Hi! I recently picked up a new mesh router – a TP Link – and it works great with every device in the house, except my Atom. From time to time, the Atom disappears from the network, and the only way to bring it back is to unplug it and plug it back in; then it finds the network just fine. Is there some setting on the Atom that may be interfering with continued recognition on the network? As I said, this is the only device that presents this problem, so I don’t think it is the mesh network.
Any ideas appreciated! It is annoying to have to fiddle with the plug to make the Atom work.
Thanks for asking these questions! The answers are below:
— Is the Atom set to sleep? I am not aware of a sleep setting.
— How did it connect before? It was connected to an orbi mesh network of a few years ago. I did not have trouble with the old network, but needed to extend it and went with the modern generation of routers.
— Do you have any switches in the network? No switches. Just 4 routers.
I did suspect the TP Link was the issue, but came to notice over time that every other device connects, and stays connected, just fine. The Atom is the only device with a problem, so I suspect there is a setting that creates instability. Quitting and restarting the app has no effect, and neither does rebooting my iphone. The only sure-fire fix is to unplug the atom. If I don’t unplug and try to reconnect to the network using the front panel settings menu, it will see the network but it will not connect to the network.
Since you mention IP address, I am going to try turning DHCP off in the naim app network settings; maybe that will cause a change?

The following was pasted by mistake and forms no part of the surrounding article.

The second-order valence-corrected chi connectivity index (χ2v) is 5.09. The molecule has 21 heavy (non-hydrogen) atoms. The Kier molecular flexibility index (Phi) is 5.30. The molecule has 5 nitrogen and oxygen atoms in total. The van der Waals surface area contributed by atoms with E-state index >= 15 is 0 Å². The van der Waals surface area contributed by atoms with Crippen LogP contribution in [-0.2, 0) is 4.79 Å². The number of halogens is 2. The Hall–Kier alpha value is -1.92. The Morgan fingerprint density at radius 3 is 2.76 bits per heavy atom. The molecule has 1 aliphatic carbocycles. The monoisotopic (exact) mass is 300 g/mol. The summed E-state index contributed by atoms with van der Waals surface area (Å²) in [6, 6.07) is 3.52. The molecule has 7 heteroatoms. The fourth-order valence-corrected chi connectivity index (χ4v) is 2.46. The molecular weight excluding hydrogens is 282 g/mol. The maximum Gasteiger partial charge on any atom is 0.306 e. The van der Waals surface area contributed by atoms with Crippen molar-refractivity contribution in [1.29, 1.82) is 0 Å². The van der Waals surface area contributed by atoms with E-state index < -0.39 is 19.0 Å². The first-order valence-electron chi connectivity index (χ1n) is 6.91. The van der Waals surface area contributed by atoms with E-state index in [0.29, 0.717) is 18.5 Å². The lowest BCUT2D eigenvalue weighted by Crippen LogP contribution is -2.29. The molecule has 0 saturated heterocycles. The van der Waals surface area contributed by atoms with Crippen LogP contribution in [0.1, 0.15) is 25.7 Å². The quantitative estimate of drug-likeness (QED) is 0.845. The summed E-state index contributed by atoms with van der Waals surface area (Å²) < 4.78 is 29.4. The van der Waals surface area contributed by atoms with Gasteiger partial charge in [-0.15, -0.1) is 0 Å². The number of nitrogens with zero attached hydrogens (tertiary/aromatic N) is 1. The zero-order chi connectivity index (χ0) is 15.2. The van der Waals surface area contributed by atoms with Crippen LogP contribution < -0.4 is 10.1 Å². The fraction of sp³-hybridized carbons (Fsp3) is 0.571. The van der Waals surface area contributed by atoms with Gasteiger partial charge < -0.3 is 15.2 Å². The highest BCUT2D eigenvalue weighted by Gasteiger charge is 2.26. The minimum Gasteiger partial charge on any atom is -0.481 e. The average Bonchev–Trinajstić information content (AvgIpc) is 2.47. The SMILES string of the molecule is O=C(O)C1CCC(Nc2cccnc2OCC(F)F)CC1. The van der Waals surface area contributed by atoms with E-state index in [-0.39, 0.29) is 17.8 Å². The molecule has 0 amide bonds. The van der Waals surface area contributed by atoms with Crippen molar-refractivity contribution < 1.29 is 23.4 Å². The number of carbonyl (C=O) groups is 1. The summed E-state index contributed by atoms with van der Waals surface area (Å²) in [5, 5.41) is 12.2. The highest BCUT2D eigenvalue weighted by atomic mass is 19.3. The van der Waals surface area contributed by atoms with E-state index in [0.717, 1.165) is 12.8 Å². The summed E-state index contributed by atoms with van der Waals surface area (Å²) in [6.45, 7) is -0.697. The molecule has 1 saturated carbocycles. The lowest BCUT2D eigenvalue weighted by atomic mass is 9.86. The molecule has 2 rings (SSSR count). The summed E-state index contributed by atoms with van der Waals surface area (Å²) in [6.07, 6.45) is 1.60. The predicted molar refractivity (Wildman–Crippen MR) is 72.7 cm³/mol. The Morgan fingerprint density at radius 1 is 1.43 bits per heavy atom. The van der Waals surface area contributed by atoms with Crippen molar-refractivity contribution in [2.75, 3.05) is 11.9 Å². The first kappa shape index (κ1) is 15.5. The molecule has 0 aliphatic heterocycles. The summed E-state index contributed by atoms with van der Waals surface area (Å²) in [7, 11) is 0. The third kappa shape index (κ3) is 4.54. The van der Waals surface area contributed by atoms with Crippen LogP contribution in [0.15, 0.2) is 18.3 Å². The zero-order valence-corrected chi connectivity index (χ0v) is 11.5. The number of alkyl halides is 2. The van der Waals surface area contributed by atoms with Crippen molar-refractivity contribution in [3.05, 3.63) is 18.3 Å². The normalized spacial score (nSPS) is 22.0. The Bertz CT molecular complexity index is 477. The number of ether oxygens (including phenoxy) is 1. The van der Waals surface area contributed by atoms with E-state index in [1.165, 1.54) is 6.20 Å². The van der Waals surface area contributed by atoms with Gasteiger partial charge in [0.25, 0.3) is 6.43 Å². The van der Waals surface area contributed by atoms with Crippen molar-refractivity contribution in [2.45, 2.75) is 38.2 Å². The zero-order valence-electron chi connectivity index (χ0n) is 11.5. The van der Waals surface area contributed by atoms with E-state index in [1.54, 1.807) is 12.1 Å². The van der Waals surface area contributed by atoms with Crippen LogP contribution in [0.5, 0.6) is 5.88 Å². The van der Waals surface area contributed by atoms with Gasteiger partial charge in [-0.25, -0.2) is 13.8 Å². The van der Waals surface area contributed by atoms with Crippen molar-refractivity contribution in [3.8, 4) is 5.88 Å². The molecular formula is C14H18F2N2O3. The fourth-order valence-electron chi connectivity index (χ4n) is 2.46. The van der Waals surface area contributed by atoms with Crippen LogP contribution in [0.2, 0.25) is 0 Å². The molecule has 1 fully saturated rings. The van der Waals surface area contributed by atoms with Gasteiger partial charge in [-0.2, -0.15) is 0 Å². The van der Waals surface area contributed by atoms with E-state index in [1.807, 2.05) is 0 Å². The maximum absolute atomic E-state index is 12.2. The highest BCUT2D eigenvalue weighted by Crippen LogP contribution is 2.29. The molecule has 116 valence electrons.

Potentially a problem if devices are connected to different routers but several are assigning their own local IPs - unless the devices are somehow bridged to see the whole network as one with a master DHCP server it could be an issue.
If you genuinely have 4 routers, make sure only 1 of them has dhcp active.
Or do you mean 4 tp link units that together create the mesh?
Is there a broadband/adsl modem/router bringing an internet connection?
Hi… yes you only must really have ONE router on your home network, and that connects your home network to the internet. Anything else is complex and will require extensive configuration that most consumer devices would not support.
The router on home networks typically manages the DHCP. This is the function that manages the distribution of IP addresses on your home network. I suspect you have only one router… but you want to ensure you only have one DHCP server running… and say you don’t have another running in in your wireless controller.
You mention your ATOM loses network connectivity… can you describe this. How do you know this? The device not appearing on the Naim app is not the same as it disappearing on the home network.
There is a free app called Net analyzer on iOS that can scan the low level MAC addresses on your network and map them to the IP address. If your Atom appears here, it has not disappeared from the network and your DHCP is working just fine.
But if still disappearing from the Naim app, that could suggest an SSDP interoperability issue with your new TP router. Here options get more limited, and one option would be to disable IGMP snooping on the router or wireless controller… assuming it’s an option on your devices.